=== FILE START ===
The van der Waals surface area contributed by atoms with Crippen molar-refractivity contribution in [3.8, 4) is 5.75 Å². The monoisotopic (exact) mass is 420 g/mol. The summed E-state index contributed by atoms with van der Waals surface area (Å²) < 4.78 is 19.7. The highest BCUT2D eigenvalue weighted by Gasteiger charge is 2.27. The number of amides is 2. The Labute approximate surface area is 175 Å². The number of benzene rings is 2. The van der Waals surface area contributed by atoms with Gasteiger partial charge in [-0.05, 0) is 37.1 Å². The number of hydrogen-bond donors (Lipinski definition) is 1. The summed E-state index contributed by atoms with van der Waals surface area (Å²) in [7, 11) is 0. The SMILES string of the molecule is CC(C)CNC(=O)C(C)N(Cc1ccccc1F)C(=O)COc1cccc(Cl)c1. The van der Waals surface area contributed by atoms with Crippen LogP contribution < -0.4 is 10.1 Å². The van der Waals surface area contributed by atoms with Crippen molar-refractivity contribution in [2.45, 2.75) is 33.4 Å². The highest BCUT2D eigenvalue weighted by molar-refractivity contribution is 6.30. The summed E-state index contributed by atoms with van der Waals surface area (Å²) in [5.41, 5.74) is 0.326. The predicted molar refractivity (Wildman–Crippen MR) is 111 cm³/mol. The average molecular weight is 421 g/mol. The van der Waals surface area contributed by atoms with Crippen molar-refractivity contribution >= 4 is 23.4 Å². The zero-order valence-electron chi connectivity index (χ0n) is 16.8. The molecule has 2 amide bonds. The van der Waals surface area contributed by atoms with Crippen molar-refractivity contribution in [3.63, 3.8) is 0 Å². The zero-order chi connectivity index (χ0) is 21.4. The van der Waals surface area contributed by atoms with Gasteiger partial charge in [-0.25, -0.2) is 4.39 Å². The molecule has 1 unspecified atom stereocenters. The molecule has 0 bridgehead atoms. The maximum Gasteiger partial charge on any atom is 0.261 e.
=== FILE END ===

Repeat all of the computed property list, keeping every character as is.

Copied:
The van der Waals surface area contributed by atoms with Crippen molar-refractivity contribution in [3.8, 4) is 5.75 Å². The monoisotopic (exact) mass is 420 g/mol. The summed E-state index contributed by atoms with van der Waals surface area (Å²) < 4.78 is 19.7. The highest BCUT2D eigenvalue weighted by Gasteiger charge is 2.27. The number of amides is 2. The Labute approximate surface area is 175 Å². The number of benzene rings is 2. The van der Waals surface area contributed by atoms with Gasteiger partial charge in [-0.05, 0) is 37.1 Å². The number of hydrogen-bond donors (Lipinski definition) is 1. The summed E-state index contributed by atoms with van der Waals surface area (Å²) in [7, 11) is 0. The SMILES string of the molecule is CC(C)CNC(=O)C(C)N(Cc1ccccc1F)C(=O)COc1cccc(Cl)c1. The van der Waals surface area contributed by atoms with Crippen LogP contribution < -0.4 is 10.1 Å². The van der Waals surface area contributed by atoms with Crippen molar-refractivity contribution in [2.45, 2.75) is 33.4 Å². The highest BCUT2D eigenvalue weighted by molar-refractivity contribution is 6.30. The summed E-state index contributed by atoms with van der Waals surface area (Å²) in [5.41, 5.74) is 0.326. The predicted molar refractivity (Wildman–Crippen MR) is 111 cm³/mol. The average molecular weight is 421 g/mol. The van der Waals surface area contributed by atoms with Crippen molar-refractivity contribution >= 4 is 23.4 Å². The zero-order valence-electron chi connectivity index (χ0n) is 16.8. The molecule has 2 amide bonds. The van der Waals surface area contributed by atoms with Crippen molar-refractivity contribution in [3.63, 3.8) is 0 Å². The zero-order chi connectivity index (χ0) is 21.4. The van der Waals surface area contributed by atoms with Gasteiger partial charge in [-0.25, -0.2) is 4.39 Å². The molecule has 1 unspecified atom stereocenters. The molecule has 0 bridgehead atoms. The maximum Gasteiger partial charge on any atom is 0.261 e.